We assessed the frequency and correlates of COVID-19 vaccine hesitancy before Canada's vaccine rollout. A cross-sectional vaccine hesitancy survey was completed by consecutive patients/family members/staff who received the influenza vaccine at McGill University affiliated hospitals. Based on the self-reported likelihood of receiving a future vaccine (scale 0-10), the following three groups were defined: non-hesitant (score 10), mildly hesitant (7.1-9.9), and significantly hesitant (0-7). Factors associated with vaccine hesitancy were assessed with multivariate logistic regression analyses and binomial logistic regression machine learning modelling. The survey was completed by 1793 people. Thirty-seven percent of participants (n = 669) were hesitant (mildly: 315 (17.6%); significantly: 354 (19.7%)). Lower education levels, opposition and uncertainty about vaccines being mandatory, feelings of not receiving enough information about COVID-19 prevention, perceived social pressure to get a future vaccine, vaccine safety concerns, uncertainty regarding the vaccine risk-benefit ratio, and distrust towards pharmaceutical companies were factors associated with vaccine hesitancy. Vaccine safety concerns and opposition to mandatory vaccinations were the strongest correlates of vaccine hesitancy in both the logistic regressions and the machine learning model. In conclusion, in this study, over a third of people immunized for influenza before the COVID-19 vaccine rollout expressed some degree of vaccine hesitancy. Effectively addressing COVID-19 vaccine safety concerns may enhance vaccine uptake.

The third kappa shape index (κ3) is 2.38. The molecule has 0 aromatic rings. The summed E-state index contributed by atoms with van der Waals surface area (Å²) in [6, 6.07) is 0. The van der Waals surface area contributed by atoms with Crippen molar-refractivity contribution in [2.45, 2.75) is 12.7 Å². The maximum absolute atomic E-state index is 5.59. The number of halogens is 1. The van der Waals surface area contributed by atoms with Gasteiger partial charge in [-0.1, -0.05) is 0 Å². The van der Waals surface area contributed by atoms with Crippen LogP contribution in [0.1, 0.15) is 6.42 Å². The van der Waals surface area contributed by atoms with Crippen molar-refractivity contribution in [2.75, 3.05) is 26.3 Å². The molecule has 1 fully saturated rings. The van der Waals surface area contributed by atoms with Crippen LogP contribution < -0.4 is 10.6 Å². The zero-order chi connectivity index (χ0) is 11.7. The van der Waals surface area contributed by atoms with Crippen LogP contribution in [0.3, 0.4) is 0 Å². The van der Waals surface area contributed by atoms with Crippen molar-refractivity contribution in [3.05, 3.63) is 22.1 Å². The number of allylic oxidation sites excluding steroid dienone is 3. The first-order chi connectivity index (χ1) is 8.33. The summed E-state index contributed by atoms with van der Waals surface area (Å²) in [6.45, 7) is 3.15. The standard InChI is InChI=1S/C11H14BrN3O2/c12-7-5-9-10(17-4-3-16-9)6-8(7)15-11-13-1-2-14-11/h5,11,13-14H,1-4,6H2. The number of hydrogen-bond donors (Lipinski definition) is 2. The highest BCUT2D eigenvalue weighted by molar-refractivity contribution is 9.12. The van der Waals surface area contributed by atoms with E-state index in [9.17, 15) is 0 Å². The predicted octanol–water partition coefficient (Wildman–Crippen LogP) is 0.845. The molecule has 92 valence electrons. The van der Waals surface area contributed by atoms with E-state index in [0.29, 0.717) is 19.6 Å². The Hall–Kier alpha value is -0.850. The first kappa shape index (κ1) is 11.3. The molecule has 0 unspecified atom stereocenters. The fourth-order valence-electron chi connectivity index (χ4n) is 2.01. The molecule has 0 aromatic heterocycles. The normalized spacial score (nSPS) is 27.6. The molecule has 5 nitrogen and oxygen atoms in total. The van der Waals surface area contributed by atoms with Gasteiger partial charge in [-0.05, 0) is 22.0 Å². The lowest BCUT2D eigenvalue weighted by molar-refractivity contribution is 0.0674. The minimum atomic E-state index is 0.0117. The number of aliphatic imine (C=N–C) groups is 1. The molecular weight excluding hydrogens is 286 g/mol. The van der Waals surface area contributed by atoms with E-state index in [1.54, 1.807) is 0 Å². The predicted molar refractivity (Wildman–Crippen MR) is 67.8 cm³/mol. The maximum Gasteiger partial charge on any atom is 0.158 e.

medRxiv ; 2020 Apr 27.
Article in English | MEDLINE | ID: covidwho-827660